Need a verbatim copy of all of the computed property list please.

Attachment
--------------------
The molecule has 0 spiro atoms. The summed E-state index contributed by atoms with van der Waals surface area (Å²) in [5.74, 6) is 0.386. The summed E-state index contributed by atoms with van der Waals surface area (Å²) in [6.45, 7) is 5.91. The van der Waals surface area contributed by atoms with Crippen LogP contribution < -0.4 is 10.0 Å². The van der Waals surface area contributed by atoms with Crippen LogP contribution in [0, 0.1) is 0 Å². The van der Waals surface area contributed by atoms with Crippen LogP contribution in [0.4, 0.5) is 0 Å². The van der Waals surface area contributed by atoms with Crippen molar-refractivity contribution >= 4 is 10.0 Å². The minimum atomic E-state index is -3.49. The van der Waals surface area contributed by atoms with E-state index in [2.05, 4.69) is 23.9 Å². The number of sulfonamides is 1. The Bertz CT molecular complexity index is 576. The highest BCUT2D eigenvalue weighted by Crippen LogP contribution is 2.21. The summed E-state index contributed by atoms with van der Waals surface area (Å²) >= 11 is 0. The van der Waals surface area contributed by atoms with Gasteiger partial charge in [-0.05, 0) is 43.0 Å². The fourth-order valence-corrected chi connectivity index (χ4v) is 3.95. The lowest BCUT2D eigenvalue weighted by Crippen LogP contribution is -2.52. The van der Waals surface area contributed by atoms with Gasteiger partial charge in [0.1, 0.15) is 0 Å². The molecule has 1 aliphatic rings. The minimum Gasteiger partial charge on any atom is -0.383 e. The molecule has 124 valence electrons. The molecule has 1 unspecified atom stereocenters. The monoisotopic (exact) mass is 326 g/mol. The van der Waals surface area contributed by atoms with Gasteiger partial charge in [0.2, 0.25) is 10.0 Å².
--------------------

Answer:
The molecule has 0 spiro atoms. The summed E-state index contributed by atoms with van der Waals surface area (Å²) in [5.74, 6) is 0.386. The summed E-state index contributed by atoms with van der Waals surface area (Å²) in [6.45, 7) is 5.91. The van der Waals surface area contributed by atoms with Crippen LogP contribution < -0.4 is 10.0 Å². The van der Waals surface area contributed by atoms with Crippen LogP contribution in [0, 0.1) is 0 Å². The van der Waals surface area contributed by atoms with Crippen LogP contribution in [0.4, 0.5) is 0 Å². The van der Waals surface area contributed by atoms with Crippen molar-refractivity contribution >= 4 is 10.0 Å². The minimum atomic E-state index is -3.49. The van der Waals surface area contributed by atoms with E-state index in [2.05, 4.69) is 23.9 Å². The number of sulfonamides is 1. The Bertz CT molecular complexity index is 576. The highest BCUT2D eigenvalue weighted by Crippen LogP contribution is 2.21. The summed E-state index contributed by atoms with van der Waals surface area (Å²) >= 11 is 0. The van der Waals surface area contributed by atoms with Gasteiger partial charge in [-0.05, 0) is 43.0 Å². The fourth-order valence-corrected chi connectivity index (χ4v) is 3.95. The lowest BCUT2D eigenvalue weighted by Crippen LogP contribution is -2.52. The van der Waals surface area contributed by atoms with Gasteiger partial charge in [0.1, 0.15) is 0 Å². The molecule has 1 aliphatic rings. The minimum Gasteiger partial charge on any atom is -0.383 e. The molecule has 124 valence electrons. The molecule has 1 unspecified atom stereocenters. The monoisotopic (exact) mass is 326 g/mol. The van der Waals surface area contributed by atoms with Gasteiger partial charge in [0.2, 0.25) is 10.0 Å².